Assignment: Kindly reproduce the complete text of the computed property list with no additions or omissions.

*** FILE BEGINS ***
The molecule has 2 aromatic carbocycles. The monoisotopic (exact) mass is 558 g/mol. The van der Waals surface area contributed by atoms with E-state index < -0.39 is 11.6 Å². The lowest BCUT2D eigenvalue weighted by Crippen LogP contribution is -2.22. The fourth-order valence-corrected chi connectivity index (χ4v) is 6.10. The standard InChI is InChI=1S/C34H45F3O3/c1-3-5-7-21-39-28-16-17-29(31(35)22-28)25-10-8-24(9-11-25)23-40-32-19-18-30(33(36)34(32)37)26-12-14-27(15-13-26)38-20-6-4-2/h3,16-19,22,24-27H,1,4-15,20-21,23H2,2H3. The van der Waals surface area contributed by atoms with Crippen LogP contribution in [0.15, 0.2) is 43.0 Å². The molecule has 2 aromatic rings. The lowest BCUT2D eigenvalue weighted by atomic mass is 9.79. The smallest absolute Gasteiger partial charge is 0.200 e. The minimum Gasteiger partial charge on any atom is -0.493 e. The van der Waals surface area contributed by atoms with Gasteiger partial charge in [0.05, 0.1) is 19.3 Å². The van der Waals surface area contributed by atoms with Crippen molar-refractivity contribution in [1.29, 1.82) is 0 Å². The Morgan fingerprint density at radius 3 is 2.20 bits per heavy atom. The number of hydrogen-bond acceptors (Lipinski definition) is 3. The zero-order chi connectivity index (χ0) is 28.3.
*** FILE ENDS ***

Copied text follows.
The molecule has 2 aromatic carbocycles. The monoisotopic (exact) mass is 558 g/mol. The van der Waals surface area contributed by atoms with E-state index < -0.39 is 11.6 Å². The lowest BCUT2D eigenvalue weighted by Crippen LogP contribution is -2.22. The fourth-order valence-corrected chi connectivity index (χ4v) is 6.10. The standard InChI is InChI=1S/C34H45F3O3/c1-3-5-7-21-39-28-16-17-29(31(35)22-28)25-10-8-24(9-11-25)23-40-32-19-18-30(33(36)34(32)37)26-12-14-27(15-13-26)38-20-6-4-2/h3,16-19,22,24-27H,1,4-15,20-21,23H2,2H3. The van der Waals surface area contributed by atoms with Crippen LogP contribution in [0.15, 0.2) is 43.0 Å². The molecule has 2 aromatic rings. The lowest BCUT2D eigenvalue weighted by atomic mass is 9.79. The smallest absolute Gasteiger partial charge is 0.200 e. The minimum Gasteiger partial charge on any atom is -0.493 e. The van der Waals surface area contributed by atoms with Gasteiger partial charge in [0.05, 0.1) is 19.3 Å². The van der Waals surface area contributed by atoms with Crippen molar-refractivity contribution in [1.29, 1.82) is 0 Å². The Morgan fingerprint density at radius 3 is 2.20 bits per heavy atom. The number of hydrogen-bond acceptors (Lipinski definition) is 3. The zero-order chi connectivity index (χ0) is 28.3.